CommonSensing: Building Climate Resilience in Small Island Developing States (SIDS)
UNITAR

24 June 2019, Geneva, Switzerland In February 2019, the CommonSensing project was officially launched in Fiji, Vanuatu and Solomon Islands and the project has now moved forward to Phase 2: Addressing Needs. CommonSensing aims to support three selected Commonwealth Small Island Developing States (SIDS) with improving national climate resilience through the use of satellite remote sensing applications. Bringing together eight organisations with world-leading expertise in satellite remote sensing, sustainable development, business analysis, data analysis and modelling, as well as climate financing, the project benefits from the varied experiences and strengths of the consortium partners. 

Project Rationale

Small island nations located in the Pacific are exposed to the damaging effects of climate change. Such changes in the climate system have direct effects on the livelihoods, the economy, overall development and the very existence of many small island nations. Urgent action towards increasing the capacity for climate resilience is therefore required.

Findings from a baseline evaluation report that was finalised in May 2019 verified that indeed, the vast majority of local stakeholders are concerned about their countries’ exposure to economic loss and damage from natural hazards, and many are also concerned about national food security. The baseline evaluator also found evidence that the limitations associated with a shortage of technical expertise and equipment in the three countries contribute to less frequent use of geospatial data for strategic planning and decision making.

Activities in Two Main Areas

Phase 1: Understanding Challenges included two scoping missions to Fiji, Vanuatu and Solomon Islands, where a range of national and regional stakeholders were consulted. The following activities were proposed based on the outcomes (i.e. gap analysis and user needs reports) of these scoping missions and the validation trips that followed.

  • In terms of Earth Observation (EO) derived services, CommonSensing will use EO data to provide country partners with access to vital information regarding disaster and climate risks to inform planning, food security needs and impact on the environment. This information will be readily available to users through easily accessible services.
  • As for capacity development and sustainability, the project consortium will contribute to national and regional technical capabilities to inform policy and secure funding for climate change resilience programmes beyond the three-year project. In addition, the consortium members will ensure the long-term sustainability of the information services they develop with the three country partners.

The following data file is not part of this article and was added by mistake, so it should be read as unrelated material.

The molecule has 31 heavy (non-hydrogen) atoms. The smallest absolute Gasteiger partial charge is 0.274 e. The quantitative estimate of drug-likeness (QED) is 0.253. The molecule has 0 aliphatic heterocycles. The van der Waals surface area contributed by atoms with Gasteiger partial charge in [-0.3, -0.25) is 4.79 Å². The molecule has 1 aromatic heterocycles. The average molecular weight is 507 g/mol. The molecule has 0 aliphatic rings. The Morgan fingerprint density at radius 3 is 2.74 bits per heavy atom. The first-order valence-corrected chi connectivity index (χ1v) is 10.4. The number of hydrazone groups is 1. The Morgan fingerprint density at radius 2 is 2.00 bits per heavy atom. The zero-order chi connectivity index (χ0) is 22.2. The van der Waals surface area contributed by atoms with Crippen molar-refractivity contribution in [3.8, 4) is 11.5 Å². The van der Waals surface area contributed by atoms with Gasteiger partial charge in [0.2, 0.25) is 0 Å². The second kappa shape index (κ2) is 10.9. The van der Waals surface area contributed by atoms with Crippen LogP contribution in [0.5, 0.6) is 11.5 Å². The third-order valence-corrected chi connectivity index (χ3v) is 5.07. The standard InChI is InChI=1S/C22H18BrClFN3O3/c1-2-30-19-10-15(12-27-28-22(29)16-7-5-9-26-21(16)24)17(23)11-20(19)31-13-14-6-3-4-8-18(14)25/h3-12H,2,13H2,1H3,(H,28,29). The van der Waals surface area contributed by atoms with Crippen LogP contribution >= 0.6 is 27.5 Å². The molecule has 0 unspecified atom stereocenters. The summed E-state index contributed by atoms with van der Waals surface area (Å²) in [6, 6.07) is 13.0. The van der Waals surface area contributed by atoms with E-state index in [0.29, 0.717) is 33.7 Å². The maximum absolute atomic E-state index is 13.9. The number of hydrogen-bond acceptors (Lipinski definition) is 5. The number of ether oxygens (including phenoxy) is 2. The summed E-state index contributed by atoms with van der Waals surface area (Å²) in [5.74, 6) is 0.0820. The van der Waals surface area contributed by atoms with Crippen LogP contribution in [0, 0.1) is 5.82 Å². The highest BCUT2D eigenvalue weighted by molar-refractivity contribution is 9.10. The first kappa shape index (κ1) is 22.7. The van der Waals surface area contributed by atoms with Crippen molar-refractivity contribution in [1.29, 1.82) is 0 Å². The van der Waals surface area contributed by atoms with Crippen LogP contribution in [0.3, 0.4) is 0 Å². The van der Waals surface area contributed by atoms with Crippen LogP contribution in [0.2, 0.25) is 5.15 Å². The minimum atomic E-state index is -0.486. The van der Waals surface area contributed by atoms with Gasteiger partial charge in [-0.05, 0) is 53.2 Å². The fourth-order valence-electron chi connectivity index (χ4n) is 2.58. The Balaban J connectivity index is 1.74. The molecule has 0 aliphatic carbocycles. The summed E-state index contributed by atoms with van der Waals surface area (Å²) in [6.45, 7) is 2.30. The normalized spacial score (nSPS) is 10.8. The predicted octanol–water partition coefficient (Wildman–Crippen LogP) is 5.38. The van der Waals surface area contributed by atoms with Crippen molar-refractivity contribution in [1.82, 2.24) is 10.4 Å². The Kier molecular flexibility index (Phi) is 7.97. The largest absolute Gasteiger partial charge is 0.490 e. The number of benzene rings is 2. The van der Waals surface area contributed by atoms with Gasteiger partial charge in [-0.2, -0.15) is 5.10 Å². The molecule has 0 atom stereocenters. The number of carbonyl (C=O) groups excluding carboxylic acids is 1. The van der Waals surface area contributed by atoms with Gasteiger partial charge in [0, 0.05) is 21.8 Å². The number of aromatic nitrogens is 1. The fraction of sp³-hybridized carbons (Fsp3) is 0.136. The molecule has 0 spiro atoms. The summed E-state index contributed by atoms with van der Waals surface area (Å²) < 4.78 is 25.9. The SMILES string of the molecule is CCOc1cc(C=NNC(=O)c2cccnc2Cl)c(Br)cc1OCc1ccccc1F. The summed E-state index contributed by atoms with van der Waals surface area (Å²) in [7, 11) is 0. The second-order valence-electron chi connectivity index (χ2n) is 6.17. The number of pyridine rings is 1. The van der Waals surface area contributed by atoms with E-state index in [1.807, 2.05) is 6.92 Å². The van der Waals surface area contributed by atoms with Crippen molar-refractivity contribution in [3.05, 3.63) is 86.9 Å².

To achieve the project goals, the consortium will also provide the evidence and data needed for these island states to apply for climate funds with a higher degree of success than present. These countries will simultaneously receive the support of The Commonwealth’s Climate Finance Access Hub to make successful applications to international funds. This higher success rate in applications seeks to enable the three countries to obtain the necessary funding to protect critical infrastructure, build resilience into their economy and combat the growing effect of climate change.

Expected Impacts

CommonSensing will build the capacity of governments, ministries and agencies in the three partner countries to strengthen climate resilience and harness the full potential of satellite EO data to support evidence-based decision making.

Economic benefits
  • Improved multi-sectoral mitigation/adaptation investments due to increased access to climate funds in target countries
  • Reduced economic losses from natural disasters
  • Reduced costs in accessing innovative software solutions and EO data
Social benefits
  • Reduced human losses from natural disasters
  • Increased awareness of Disaster Risk Reduction (DRR) and Climate Change Adaptation (CCA) for building resilient communities
Environmental benefits
  • Better information to support the management of natural resources and improved ecosystem conservation through the use of EO-based solutions
  • Better information to support the planning and implementation of climate change adaption initiatives to address the adverse impacts of climate change on sustainable development

With the goal of establishing the entry-level conditions of the project against which progress can be measured and evaluated, the aforementioned baseline evaluation report also established the validity of the project’s implementation strategy. Findings from the report highlighted challenges that may be faced during project implementation, and the evaluator offered recommendations for project management that will enhance project delivery and data collection going forward. 

A more detailed description of the evaluation findings and recommendations can be viewed on the UNITAR website. 

The project will run until March 2021 with the provision of a Sustainability Roadmap at the end. For more information, follow us at @UNOSAT and @EOCommonSensing.

Supported by the UK Space Agency’s International Partnership Programme (IPP), the project consortium is led by UNITAR-UNOSAT working with the Commonwealth Secretariat, the Satellite Applications Catapult, Devex International, the UK Met Office, Sensonomic and the University of Portsmouth.

Relevant article: Q&A with Einar Bjorgo (Manager, UNOSAT & Project Director, CommonSensing): How satellite data can take on climate change

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